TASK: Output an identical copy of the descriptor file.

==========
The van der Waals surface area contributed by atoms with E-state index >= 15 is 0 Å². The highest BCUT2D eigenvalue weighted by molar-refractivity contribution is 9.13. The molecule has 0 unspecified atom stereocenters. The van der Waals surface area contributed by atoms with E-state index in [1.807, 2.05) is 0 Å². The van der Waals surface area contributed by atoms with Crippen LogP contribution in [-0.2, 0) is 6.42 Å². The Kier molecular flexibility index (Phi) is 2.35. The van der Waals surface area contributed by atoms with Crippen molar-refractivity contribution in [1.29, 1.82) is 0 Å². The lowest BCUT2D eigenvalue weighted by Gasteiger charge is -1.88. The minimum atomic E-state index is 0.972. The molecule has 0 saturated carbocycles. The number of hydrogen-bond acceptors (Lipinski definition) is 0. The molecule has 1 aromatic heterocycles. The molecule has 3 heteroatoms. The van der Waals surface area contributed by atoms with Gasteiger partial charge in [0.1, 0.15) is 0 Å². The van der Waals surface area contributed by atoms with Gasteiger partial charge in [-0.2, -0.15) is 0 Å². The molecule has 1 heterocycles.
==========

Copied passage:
The van der Waals surface area contributed by atoms with E-state index >= 15 is 0 Å². The highest BCUT2D eigenvalue weighted by molar-refractivity contribution is 9.13. The molecule has 0 unspecified atom stereocenters. The van der Waals surface area contributed by atoms with E-state index in [1.807, 2.05) is 0 Å². The van der Waals surface area contributed by atoms with Crippen LogP contribution in [-0.2, 0) is 6.42 Å². The Kier molecular flexibility index (Phi) is 2.35. The van der Waals surface area contributed by atoms with Crippen molar-refractivity contribution in [1.29, 1.82) is 0 Å². The lowest BCUT2D eigenvalue weighted by Gasteiger charge is -1.88. The minimum atomic E-state index is 0.972. The molecule has 0 saturated carbocycles. The number of hydrogen-bond acceptors (Lipinski definition) is 0. The molecule has 1 aromatic heterocycles. The molecule has 3 heteroatoms. The van der Waals surface area contributed by atoms with Gasteiger partial charge in [0.1, 0.15) is 0 Å². The van der Waals surface area contributed by atoms with Gasteiger partial charge in [-0.2, -0.15) is 0 Å². The molecule has 1 heterocycles.